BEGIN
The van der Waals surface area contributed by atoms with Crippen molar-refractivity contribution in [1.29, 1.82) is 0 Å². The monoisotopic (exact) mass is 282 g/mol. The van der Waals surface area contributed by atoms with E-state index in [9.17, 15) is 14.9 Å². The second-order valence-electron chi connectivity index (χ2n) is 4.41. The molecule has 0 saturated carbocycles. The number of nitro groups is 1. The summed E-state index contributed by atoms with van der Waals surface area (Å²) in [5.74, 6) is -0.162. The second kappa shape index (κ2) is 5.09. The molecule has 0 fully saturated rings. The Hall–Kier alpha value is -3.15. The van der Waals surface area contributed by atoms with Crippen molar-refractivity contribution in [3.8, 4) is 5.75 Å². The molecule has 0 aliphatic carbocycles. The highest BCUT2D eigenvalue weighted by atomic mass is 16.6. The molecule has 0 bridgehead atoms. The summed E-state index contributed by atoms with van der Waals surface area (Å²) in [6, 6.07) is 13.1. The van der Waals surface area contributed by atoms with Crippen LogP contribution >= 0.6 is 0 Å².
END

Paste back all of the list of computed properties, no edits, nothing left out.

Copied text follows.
The van der Waals surface area contributed by atoms with Crippen molar-refractivity contribution in [1.29, 1.82) is 0 Å². The monoisotopic (exact) mass is 282 g/mol. The van der Waals surface area contributed by atoms with E-state index in [9.17, 15) is 14.9 Å². The second-order valence-electron chi connectivity index (χ2n) is 4.41. The molecule has 0 saturated carbocycles. The number of nitro groups is 1. The summed E-state index contributed by atoms with van der Waals surface area (Å²) in [5.74, 6) is -0.162. The second kappa shape index (κ2) is 5.09. The molecule has 0 fully saturated rings. The Hall–Kier alpha value is -3.15. The van der Waals surface area contributed by atoms with Crippen molar-refractivity contribution in [3.8, 4) is 5.75 Å². The molecule has 0 aliphatic carbocycles. The highest BCUT2D eigenvalue weighted by atomic mass is 16.6. The molecule has 0 bridgehead atoms. The summed E-state index contributed by atoms with van der Waals surface area (Å²) in [6, 6.07) is 13.1. The van der Waals surface area contributed by atoms with Crippen LogP contribution >= 0.6 is 0 Å².